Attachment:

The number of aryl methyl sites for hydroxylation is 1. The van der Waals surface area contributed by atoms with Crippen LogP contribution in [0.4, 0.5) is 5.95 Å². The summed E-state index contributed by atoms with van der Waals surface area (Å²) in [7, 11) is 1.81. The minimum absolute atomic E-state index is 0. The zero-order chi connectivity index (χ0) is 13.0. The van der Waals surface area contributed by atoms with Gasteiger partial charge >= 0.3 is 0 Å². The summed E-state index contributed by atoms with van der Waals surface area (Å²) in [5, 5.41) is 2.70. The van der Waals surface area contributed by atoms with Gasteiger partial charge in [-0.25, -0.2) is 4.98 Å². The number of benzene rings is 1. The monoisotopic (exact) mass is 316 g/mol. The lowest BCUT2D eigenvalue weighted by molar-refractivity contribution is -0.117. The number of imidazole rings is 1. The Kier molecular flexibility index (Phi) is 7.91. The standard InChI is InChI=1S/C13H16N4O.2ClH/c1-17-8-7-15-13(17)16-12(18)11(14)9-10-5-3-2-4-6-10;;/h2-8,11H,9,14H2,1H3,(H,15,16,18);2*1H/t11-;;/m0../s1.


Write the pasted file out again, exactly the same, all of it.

The number of aryl methyl sites for hydroxylation is 1. The van der Waals surface area contributed by atoms with Crippen LogP contribution in [0.4, 0.5) is 5.95 Å². The summed E-state index contributed by atoms with van der Waals surface area (Å²) in [7, 11) is 1.81. The minimum absolute atomic E-state index is 0. The zero-order chi connectivity index (χ0) is 13.0. The van der Waals surface area contributed by atoms with Gasteiger partial charge >= 0.3 is 0 Å². The summed E-state index contributed by atoms with van der Waals surface area (Å²) in [5, 5.41) is 2.70. The van der Waals surface area contributed by atoms with Gasteiger partial charge in [-0.25, -0.2) is 4.98 Å². The number of benzene rings is 1. The monoisotopic (exact) mass is 316 g/mol. The lowest BCUT2D eigenvalue weighted by molar-refractivity contribution is -0.117. The number of imidazole rings is 1. The Kier molecular flexibility index (Phi) is 7.91. The standard InChI is InChI=1S/C13H16N4O.2ClH/c1-17-8-7-15-13(17)16-12(18)11(14)9-10-5-3-2-4-6-10;;/h2-8,11H,9,14H2,1H3,(H,15,16,18);2*1H/t11-;;/m0../s1.